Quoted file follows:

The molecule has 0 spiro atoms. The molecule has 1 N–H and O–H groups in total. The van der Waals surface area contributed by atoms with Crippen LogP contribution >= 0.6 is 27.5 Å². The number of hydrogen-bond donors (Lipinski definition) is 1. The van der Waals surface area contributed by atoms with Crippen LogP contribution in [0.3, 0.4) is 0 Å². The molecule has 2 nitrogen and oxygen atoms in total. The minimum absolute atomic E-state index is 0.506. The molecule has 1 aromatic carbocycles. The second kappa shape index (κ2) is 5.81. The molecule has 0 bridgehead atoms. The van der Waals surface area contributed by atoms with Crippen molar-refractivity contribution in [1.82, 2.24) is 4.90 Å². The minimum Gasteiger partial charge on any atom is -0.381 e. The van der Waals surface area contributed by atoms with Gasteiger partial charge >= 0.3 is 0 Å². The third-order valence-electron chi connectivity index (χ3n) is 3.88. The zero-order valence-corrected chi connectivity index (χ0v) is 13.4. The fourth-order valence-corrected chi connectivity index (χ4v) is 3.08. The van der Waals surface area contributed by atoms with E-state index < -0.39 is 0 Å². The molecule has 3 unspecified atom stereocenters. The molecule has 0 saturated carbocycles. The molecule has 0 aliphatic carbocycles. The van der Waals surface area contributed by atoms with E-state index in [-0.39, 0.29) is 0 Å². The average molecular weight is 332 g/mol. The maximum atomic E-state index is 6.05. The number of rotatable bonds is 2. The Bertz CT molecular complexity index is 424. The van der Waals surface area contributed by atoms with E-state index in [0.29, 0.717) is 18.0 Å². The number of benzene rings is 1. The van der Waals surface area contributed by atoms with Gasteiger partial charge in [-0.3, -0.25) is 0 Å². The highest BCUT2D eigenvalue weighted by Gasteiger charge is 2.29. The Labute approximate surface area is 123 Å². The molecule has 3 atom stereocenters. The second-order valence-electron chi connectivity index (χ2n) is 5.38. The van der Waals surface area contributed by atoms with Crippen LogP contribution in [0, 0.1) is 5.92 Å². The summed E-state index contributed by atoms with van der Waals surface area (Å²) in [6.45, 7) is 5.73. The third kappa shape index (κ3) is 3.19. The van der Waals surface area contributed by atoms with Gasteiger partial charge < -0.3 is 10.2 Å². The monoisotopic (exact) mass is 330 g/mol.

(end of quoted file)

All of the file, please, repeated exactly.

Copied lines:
The molecule has 0 spiro atoms. The molecule has 1 N–H and O–H groups in total. The van der Waals surface area contributed by atoms with Crippen LogP contribution >= 0.6 is 27.5 Å². The number of hydrogen-bond donors (Lipinski definition) is 1. The van der Waals surface area contributed by atoms with Crippen LogP contribution in [0.3, 0.4) is 0 Å². The molecule has 2 nitrogen and oxygen atoms in total. The minimum absolute atomic E-state index is 0.506. The molecule has 1 aromatic carbocycles. The second kappa shape index (κ2) is 5.81. The molecule has 0 bridgehead atoms. The van der Waals surface area contributed by atoms with Crippen molar-refractivity contribution in [1.82, 2.24) is 4.90 Å². The minimum Gasteiger partial charge on any atom is -0.381 e. The van der Waals surface area contributed by atoms with Gasteiger partial charge >= 0.3 is 0 Å². The third-order valence-electron chi connectivity index (χ3n) is 3.88. The zero-order valence-corrected chi connectivity index (χ0v) is 13.4. The fourth-order valence-corrected chi connectivity index (χ4v) is 3.08. The van der Waals surface area contributed by atoms with E-state index < -0.39 is 0 Å². The molecule has 3 unspecified atom stereocenters. The molecule has 0 saturated carbocycles. The molecule has 0 aliphatic carbocycles. The van der Waals surface area contributed by atoms with E-state index in [-0.39, 0.29) is 0 Å². The average molecular weight is 332 g/mol. The maximum atomic E-state index is 6.05. The number of rotatable bonds is 2. The Bertz CT molecular complexity index is 424. The van der Waals surface area contributed by atoms with E-state index in [0.29, 0.717) is 18.0 Å². The number of benzene rings is 1. The van der Waals surface area contributed by atoms with Gasteiger partial charge in [-0.3, -0.25) is 0 Å². The highest BCUT2D eigenvalue weighted by Gasteiger charge is 2.29. The Labute approximate surface area is 123 Å². The molecule has 3 atom stereocenters. The second-order valence-electron chi connectivity index (χ2n) is 5.38. The van der Waals surface area contributed by atoms with Crippen LogP contribution in [0, 0.1) is 5.92 Å². The summed E-state index contributed by atoms with van der Waals surface area (Å²) in [6.45, 7) is 5.73. The third kappa shape index (κ3) is 3.19. The van der Waals surface area contributed by atoms with Gasteiger partial charge < -0.3 is 10.2 Å². The monoisotopic (exact) mass is 330 g/mol.